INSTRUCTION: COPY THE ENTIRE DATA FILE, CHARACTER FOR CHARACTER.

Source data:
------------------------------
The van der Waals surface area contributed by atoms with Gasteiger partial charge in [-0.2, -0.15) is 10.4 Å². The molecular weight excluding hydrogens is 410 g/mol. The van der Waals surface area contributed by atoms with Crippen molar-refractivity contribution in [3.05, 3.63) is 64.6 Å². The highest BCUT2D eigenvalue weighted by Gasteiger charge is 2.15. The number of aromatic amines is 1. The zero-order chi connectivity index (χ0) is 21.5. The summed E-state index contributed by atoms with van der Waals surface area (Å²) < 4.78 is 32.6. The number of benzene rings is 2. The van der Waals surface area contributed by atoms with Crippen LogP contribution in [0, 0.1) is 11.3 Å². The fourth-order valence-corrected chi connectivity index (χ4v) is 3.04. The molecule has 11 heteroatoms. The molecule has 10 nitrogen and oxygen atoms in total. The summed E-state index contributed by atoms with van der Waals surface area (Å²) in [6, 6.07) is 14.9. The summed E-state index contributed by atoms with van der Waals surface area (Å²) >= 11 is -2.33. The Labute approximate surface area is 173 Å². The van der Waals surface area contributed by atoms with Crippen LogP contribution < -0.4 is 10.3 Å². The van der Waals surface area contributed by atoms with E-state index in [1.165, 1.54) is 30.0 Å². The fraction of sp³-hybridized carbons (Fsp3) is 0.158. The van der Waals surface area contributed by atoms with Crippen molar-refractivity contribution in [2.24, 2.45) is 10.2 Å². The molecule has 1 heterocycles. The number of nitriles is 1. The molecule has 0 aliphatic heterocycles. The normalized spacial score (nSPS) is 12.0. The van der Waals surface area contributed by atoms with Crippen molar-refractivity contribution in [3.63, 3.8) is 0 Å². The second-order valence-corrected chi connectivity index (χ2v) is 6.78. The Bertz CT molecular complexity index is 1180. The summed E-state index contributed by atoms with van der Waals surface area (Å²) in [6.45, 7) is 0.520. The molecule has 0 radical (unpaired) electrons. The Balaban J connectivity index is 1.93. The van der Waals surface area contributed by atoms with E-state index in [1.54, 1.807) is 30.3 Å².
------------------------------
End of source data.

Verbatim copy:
The van der Waals surface area contributed by atoms with Gasteiger partial charge in [-0.2, -0.15) is 10.4 Å². The molecular weight excluding hydrogens is 410 g/mol. The van der Waals surface area contributed by atoms with Crippen molar-refractivity contribution in [3.05, 3.63) is 64.6 Å². The highest BCUT2D eigenvalue weighted by Gasteiger charge is 2.15. The number of aromatic amines is 1. The zero-order chi connectivity index (χ0) is 21.5. The summed E-state index contributed by atoms with van der Waals surface area (Å²) < 4.78 is 32.6. The number of benzene rings is 2. The van der Waals surface area contributed by atoms with Crippen LogP contribution in [0, 0.1) is 11.3 Å². The fourth-order valence-corrected chi connectivity index (χ4v) is 3.04. The molecule has 11 heteroatoms. The molecule has 10 nitrogen and oxygen atoms in total. The summed E-state index contributed by atoms with van der Waals surface area (Å²) in [6, 6.07) is 14.9. The summed E-state index contributed by atoms with van der Waals surface area (Å²) >= 11 is -2.33. The Labute approximate surface area is 173 Å². The van der Waals surface area contributed by atoms with Crippen LogP contribution < -0.4 is 10.3 Å². The van der Waals surface area contributed by atoms with E-state index in [1.165, 1.54) is 30.0 Å². The fraction of sp³-hybridized carbons (Fsp3) is 0.158. The van der Waals surface area contributed by atoms with Crippen molar-refractivity contribution in [2.24, 2.45) is 10.2 Å². The molecule has 1 heterocycles. The number of nitriles is 1. The molecule has 0 aliphatic heterocycles. The normalized spacial score (nSPS) is 12.0. The van der Waals surface area contributed by atoms with Crippen molar-refractivity contribution in [3.63, 3.8) is 0 Å². The second-order valence-corrected chi connectivity index (χ2v) is 6.78. The Bertz CT molecular complexity index is 1180. The summed E-state index contributed by atoms with van der Waals surface area (Å²) in [6.45, 7) is 0.520. The molecule has 0 radical (unpaired) electrons. The Balaban J connectivity index is 1.93. The van der Waals surface area contributed by atoms with E-state index in [1.54, 1.807) is 30.3 Å².